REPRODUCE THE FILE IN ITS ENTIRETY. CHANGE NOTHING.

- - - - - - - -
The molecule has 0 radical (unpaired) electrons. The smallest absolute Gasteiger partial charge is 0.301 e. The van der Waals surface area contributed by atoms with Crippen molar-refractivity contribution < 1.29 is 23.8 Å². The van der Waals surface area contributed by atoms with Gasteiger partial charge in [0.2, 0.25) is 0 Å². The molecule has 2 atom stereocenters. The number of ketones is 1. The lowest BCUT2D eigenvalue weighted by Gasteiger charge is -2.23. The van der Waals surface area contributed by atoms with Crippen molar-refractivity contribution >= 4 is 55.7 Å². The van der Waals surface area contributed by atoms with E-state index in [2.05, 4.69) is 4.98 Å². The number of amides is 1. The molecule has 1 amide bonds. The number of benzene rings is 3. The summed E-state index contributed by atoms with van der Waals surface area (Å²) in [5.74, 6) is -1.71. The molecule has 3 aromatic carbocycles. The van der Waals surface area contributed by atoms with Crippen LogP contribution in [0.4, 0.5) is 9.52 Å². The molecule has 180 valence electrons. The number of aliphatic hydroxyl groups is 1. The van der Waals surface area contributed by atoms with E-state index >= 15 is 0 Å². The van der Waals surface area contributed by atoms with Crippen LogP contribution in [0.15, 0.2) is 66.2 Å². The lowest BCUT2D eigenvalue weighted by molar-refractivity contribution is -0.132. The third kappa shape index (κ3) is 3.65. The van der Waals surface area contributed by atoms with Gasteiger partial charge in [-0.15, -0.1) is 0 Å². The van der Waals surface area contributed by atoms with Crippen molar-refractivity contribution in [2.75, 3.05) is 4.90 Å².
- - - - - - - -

The molecule has 0 radical (unpaired) electrons. The smallest absolute Gasteiger partial charge is 0.301 e. The van der Waals surface area contributed by atoms with Crippen molar-refractivity contribution < 1.29 is 23.8 Å². The van der Waals surface area contributed by atoms with Gasteiger partial charge in [0.2, 0.25) is 0 Å². The molecule has 2 atom stereocenters. The number of ketones is 1. The lowest BCUT2D eigenvalue weighted by Gasteiger charge is -2.23. The van der Waals surface area contributed by atoms with Crippen molar-refractivity contribution >= 4 is 55.7 Å². The van der Waals surface area contributed by atoms with E-state index in [2.05, 4.69) is 4.98 Å². The number of amides is 1. The molecule has 1 amide bonds. The number of benzene rings is 3. The summed E-state index contributed by atoms with van der Waals surface area (Å²) in [5.74, 6) is -1.71. The molecule has 3 aromatic carbocycles. The van der Waals surface area contributed by atoms with Crippen LogP contribution in [0.4, 0.5) is 9.52 Å². The molecule has 180 valence electrons. The number of aliphatic hydroxyl groups is 1. The van der Waals surface area contributed by atoms with E-state index >= 15 is 0 Å². The van der Waals surface area contributed by atoms with Crippen LogP contribution in [0.15, 0.2) is 66.2 Å². The lowest BCUT2D eigenvalue weighted by molar-refractivity contribution is -0.132. The third kappa shape index (κ3) is 3.65. The van der Waals surface area contributed by atoms with Gasteiger partial charge in [-0.15, -0.1) is 0 Å². The van der Waals surface area contributed by atoms with Crippen molar-refractivity contribution in [2.75, 3.05) is 4.90 Å².